Maruping also observed that while BOFEPUSU is cited fifth in the court papers, according to the labour unions making up the federation, BOFEPUSU was an ‘Acting Jointly Arrangement’ or ‘AJA’ which was admitted as the trade union party into Bargaining Council.
He continues that, according to the unions in the federation, it was that ‘AJA’ which went by the name BOFEPUSU and not the federation cited in the court papers before observing that, “curiously if that is correct it would mean that BOFEPUSU ‘AJA’ is not cited as in court proceedings… the question that immediately comes to mind is whether this BOFEPUSU ‘AJA’ has a separate legal existence from the unions under which it exists in the same way that the federation has.”
Judge President Maruping then concludes that, “probably not because as has been emphasized during the hearing of this dispute it is just a label."
He also said that the current constitution of the PSBC which would allow a trade union with 10 000 members to represent its workers in the PSBC while one with 26000 members does not, is not a sensible approach and does not give the best effect to the apparent purpose of all the parties who have agreed to terms of PSBC constitution.
He also said that in view of the court the trade unions at first had options that would have avoided the current quagmire such as making specific provision for qualification for admission such as preferring absolute numbers such as 5,000, 10,000 or 15,000 as opposed to fractions or the one third of the membership of all recognised trade unions whose members are public officers.
Judge President Maruping also said that as figures stand at the moment it is only the Manual Workers Union which qualifies for admission into PSBC at 30,812 members against a threshold of 28,780. He also continued to say that the court is not convinced that BOPEU does not have direct interest in the case as it is the next largest union and has shown interest in continuing to be a member of the PSBC. He however noted that its application for an ‘acting jointly arrangement’ with unions which does not qualify numerically seems to cast doubt on its own position on the matter.
He also said that the court has come to the conclusion that this is a dispute which requires the parties to look at the bigger picture and to decide what is best for themselves and their members saying that the parties may wish to benchmark on what is considered to be best international practice in such situations.
The outgoing President of the Court of Appeal, Justice Ian Kirby, shares his thoughts with us as he leaves the Bench at the end of this year.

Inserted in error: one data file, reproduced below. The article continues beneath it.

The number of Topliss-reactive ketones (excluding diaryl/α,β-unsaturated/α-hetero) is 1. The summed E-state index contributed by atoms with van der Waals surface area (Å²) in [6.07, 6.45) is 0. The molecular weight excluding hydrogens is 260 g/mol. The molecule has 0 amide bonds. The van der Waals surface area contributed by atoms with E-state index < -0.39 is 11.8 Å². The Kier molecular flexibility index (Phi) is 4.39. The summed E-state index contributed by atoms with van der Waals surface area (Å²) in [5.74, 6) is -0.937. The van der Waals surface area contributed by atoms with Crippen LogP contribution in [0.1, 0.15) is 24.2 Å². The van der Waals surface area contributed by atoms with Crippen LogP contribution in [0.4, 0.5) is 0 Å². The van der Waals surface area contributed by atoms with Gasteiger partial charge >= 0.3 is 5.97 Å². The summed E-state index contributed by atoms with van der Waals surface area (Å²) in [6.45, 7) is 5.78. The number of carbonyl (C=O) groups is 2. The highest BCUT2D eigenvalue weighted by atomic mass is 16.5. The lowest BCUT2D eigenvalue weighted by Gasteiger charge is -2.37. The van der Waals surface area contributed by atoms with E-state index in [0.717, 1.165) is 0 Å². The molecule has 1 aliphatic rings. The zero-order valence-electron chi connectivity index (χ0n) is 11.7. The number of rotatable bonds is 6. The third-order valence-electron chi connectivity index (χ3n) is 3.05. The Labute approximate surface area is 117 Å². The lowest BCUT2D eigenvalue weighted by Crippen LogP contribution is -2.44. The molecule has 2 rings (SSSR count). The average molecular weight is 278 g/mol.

WeekendPost: Why did you move between the Attorney General and the Bench?
Ian Kirby: I was a member of the Attorney General’s Chambers three times- first in 1969 as Assistant State Counsel, then in 1990 as Deputy Attorney General (Civil), and finally in 2004 as Attorney General. I was invited in 2000 by the late Chief Justice Julian Nganunu to join the Bench. I was persuaded by former President Festus Mogae to be his Attorney General in 2004 as, he said, it was my duty to do so to serve the nation. I returned to the Judiciary as soon as I could – in May 2006, when there was a vacancy on the High Court Bench.
Botswana’s civil society is one of the non-state actors that could save the country’s democracy from sliding into regression, a Germany based think tank has revealed. This is according to a discussion paper by researchers at the German Development Institute who analysed the effects of e-government usage on political attitudes In Botswana.
In the paper titled “E-government and democracy in Botswana: Observational and experimental evidence on the effects of e-government usage on political attitudes,” the researchers offer a strongly worded commentary on Botswana’s ‘flawed democracy.’ The authors noted that with Botswana’s Parliament structurally – and in practice – feeble, the potential for checks and balances on executive power rests with the judiciary.
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Further, his state of health was also discussed, with Kgamane telling the attendees that all is well with Khama. The main reason for the meeting was to deliberate on the escalating tension between Khama and Masisi — a three-year bloodletting going unabated.